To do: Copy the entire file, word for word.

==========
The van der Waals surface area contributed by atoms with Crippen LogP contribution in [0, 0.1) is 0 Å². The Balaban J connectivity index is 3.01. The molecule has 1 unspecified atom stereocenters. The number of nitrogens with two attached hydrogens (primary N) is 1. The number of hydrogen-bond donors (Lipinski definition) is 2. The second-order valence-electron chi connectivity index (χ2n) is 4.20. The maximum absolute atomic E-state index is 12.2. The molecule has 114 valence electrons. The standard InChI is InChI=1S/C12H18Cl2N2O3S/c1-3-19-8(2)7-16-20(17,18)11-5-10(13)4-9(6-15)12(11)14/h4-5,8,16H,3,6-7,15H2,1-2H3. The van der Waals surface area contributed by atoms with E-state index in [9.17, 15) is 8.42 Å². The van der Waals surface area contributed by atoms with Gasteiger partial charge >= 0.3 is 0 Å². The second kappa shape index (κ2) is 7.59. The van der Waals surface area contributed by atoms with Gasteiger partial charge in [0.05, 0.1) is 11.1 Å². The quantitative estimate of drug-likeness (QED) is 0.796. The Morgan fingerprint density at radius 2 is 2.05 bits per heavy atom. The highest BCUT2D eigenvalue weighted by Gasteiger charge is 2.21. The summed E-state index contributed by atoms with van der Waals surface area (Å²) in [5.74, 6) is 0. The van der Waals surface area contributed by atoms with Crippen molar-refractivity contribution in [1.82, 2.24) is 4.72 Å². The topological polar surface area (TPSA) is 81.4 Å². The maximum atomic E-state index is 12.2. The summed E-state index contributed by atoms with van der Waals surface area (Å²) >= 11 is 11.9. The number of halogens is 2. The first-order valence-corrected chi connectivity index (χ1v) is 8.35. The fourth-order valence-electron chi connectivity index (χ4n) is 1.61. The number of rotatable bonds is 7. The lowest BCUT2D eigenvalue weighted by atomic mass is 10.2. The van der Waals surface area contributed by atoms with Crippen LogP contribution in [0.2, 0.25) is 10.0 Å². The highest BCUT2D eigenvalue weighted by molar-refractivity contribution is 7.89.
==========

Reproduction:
The van der Waals surface area contributed by atoms with Crippen LogP contribution in [0, 0.1) is 0 Å². The Balaban J connectivity index is 3.01. The molecule has 1 unspecified atom stereocenters. The number of nitrogens with two attached hydrogens (primary N) is 1. The number of hydrogen-bond donors (Lipinski definition) is 2. The second-order valence-electron chi connectivity index (χ2n) is 4.20. The maximum absolute atomic E-state index is 12.2. The molecule has 114 valence electrons. The standard InChI is InChI=1S/C12H18Cl2N2O3S/c1-3-19-8(2)7-16-20(17,18)11-5-10(13)4-9(6-15)12(11)14/h4-5,8,16H,3,6-7,15H2,1-2H3. The van der Waals surface area contributed by atoms with E-state index in [9.17, 15) is 8.42 Å². The van der Waals surface area contributed by atoms with Gasteiger partial charge >= 0.3 is 0 Å². The second kappa shape index (κ2) is 7.59. The van der Waals surface area contributed by atoms with Gasteiger partial charge in [0.05, 0.1) is 11.1 Å². The quantitative estimate of drug-likeness (QED) is 0.796. The Morgan fingerprint density at radius 2 is 2.05 bits per heavy atom. The highest BCUT2D eigenvalue weighted by Gasteiger charge is 2.21. The summed E-state index contributed by atoms with van der Waals surface area (Å²) in [5.74, 6) is 0. The van der Waals surface area contributed by atoms with Crippen molar-refractivity contribution in [1.82, 2.24) is 4.72 Å². The topological polar surface area (TPSA) is 81.4 Å². The maximum atomic E-state index is 12.2. The summed E-state index contributed by atoms with van der Waals surface area (Å²) >= 11 is 11.9. The number of halogens is 2. The first-order valence-corrected chi connectivity index (χ1v) is 8.35. The fourth-order valence-electron chi connectivity index (χ4n) is 1.61. The number of rotatable bonds is 7. The lowest BCUT2D eigenvalue weighted by atomic mass is 10.2. The van der Waals surface area contributed by atoms with Crippen LogP contribution in [0.2, 0.25) is 10.0 Å². The highest BCUT2D eigenvalue weighted by molar-refractivity contribution is 7.89.